Newly-crowned Badminton champion Laura Collett has hailed Britain’s “unbelievable” eventing strength after another spectacular performance.
British riders, led by Collett and London 52, filled the top seven places and collected £281,000 in prize money between them.
It was the first time since Pippa Funnell, William Fox-Pitt and Leslie Law in 2002 that Britain achieved a podium clean sweep at Badminton.
For Collett and third-placed Oliver Townend it continued an outstanding run of success highlighted by them winning Olympic team gold alongside Tom McEwen in Tokyo last summer.
In addition to that triumph – a first Olympic eventing team title for 49 years – McEwen won individual silver.
And Ros Canter, Badminton runner-up, is the reigning world champion, claiming that crown four years ago, when Britain also took team honours.
North Yorkshire-based Nicola Wilson, meanwhile, collected her first European individual title in Switzerland last year.
And Wilson also spearheaded European team success after the British selectors chose an entirely different team from Tokyo.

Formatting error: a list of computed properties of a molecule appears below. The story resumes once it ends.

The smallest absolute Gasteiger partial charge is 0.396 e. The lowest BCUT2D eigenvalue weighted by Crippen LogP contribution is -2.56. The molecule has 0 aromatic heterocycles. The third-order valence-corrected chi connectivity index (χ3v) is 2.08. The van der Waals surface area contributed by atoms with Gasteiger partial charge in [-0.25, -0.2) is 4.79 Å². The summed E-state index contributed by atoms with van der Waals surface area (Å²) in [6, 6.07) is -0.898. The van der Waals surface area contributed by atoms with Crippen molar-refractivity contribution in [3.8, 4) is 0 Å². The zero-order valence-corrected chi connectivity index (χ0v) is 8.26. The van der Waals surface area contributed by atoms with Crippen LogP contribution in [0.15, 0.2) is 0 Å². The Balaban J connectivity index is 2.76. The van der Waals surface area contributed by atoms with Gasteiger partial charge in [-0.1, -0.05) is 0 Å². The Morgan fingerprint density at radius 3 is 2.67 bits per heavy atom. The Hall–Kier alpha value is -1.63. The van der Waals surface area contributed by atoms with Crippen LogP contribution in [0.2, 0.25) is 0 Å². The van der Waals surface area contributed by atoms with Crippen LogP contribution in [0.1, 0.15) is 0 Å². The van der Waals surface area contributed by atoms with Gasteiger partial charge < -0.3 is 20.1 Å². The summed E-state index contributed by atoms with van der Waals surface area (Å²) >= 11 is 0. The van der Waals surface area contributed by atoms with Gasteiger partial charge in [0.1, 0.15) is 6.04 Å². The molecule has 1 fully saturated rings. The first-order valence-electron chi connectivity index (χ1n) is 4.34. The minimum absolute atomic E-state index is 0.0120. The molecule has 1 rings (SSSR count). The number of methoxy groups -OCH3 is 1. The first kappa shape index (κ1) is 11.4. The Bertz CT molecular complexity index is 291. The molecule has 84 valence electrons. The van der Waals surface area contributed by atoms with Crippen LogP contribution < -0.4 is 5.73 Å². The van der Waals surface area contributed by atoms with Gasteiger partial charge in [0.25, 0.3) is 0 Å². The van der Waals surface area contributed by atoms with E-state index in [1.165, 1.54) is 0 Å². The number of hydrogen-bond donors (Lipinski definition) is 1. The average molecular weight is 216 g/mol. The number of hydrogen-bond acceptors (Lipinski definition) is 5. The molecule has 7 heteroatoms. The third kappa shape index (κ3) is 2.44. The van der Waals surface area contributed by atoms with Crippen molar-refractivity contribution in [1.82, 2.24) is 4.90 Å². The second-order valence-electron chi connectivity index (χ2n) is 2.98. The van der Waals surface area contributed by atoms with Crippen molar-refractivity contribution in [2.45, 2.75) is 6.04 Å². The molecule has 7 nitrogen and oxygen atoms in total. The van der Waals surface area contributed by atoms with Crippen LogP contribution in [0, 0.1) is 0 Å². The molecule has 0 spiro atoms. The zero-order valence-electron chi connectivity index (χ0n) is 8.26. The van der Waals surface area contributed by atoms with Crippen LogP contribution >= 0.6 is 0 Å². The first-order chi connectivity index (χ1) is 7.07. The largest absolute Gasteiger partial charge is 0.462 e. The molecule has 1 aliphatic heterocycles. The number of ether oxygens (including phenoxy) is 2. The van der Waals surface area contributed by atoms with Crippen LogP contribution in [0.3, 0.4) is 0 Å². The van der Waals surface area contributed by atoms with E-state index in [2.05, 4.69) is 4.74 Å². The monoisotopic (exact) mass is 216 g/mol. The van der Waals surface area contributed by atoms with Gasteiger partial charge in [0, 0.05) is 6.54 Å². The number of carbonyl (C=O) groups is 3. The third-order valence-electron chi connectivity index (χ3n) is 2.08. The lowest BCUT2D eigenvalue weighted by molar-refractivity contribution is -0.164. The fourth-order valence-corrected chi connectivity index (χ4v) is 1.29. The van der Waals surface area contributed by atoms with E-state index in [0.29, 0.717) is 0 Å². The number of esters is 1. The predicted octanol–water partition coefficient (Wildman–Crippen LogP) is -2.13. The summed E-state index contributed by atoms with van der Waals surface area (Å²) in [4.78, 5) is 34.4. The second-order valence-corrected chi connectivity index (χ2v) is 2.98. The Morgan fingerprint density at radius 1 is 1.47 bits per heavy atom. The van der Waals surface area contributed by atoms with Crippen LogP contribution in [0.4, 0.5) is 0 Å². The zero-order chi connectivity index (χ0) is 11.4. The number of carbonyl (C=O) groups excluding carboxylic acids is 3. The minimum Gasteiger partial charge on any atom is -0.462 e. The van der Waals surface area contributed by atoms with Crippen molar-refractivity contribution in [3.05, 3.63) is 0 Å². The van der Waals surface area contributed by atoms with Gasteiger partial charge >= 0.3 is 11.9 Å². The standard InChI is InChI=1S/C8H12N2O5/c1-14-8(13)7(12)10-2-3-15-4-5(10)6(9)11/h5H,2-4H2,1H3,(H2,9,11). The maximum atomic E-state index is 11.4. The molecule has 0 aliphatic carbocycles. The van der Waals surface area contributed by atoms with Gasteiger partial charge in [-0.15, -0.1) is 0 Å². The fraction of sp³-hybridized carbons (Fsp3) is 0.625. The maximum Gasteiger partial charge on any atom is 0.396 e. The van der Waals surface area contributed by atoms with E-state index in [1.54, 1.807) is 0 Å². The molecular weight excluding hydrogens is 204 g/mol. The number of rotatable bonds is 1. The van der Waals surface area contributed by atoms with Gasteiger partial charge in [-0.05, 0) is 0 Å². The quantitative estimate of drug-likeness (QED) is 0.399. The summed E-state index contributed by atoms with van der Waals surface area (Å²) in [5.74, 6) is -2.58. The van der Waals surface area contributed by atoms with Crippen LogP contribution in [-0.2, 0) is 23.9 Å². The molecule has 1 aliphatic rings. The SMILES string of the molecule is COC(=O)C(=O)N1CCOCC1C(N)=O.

The major aim this year is the World Championship in Italy in September, and although Collett’s Badminton success suggests she might already have secured a team spot, a fierce battle for places lies ahead.
“The British team is unbelievable at the moment,” she said.
“We just seem to be upping the game, and it is keeping us all on our toes, that is for sure.
“We all like a challenge, and here is to the next challenge of trying to get to the World Championship.”
Gloucestershire rider Collett was among the pre-event favourites for Badminton, but few people anticipated such a dominant display across the disciplines of dressage, cross-country and showjumping.
Collett and London 52 led from start to finish, securing a winning margin of 4.6 penalties, which in eventing terms is a good furlong clear of the field. Her final 21.4 score was a Badminton record.
“He is a horse of a lifetime,” Collett added. “He has done so much for me, and I am the luckiest girl in the world to be sat on a horse like him.
“He just gets better and better, and the most exciting thing is that he is still young enough to come back and do it all again, hopefully.
“I told myself from Tokyo that I was just going to enjoy the horse for what he is. He is phenomenal, and he owes me absolutely nothing.
“I can’t really sum it all up – I have had a whirlwind 18 months.
“From winning my first five-star competition in Pau to going to Tokyo and winning an Olympic gold medal, then to winning my first Badminton. There are no words.”
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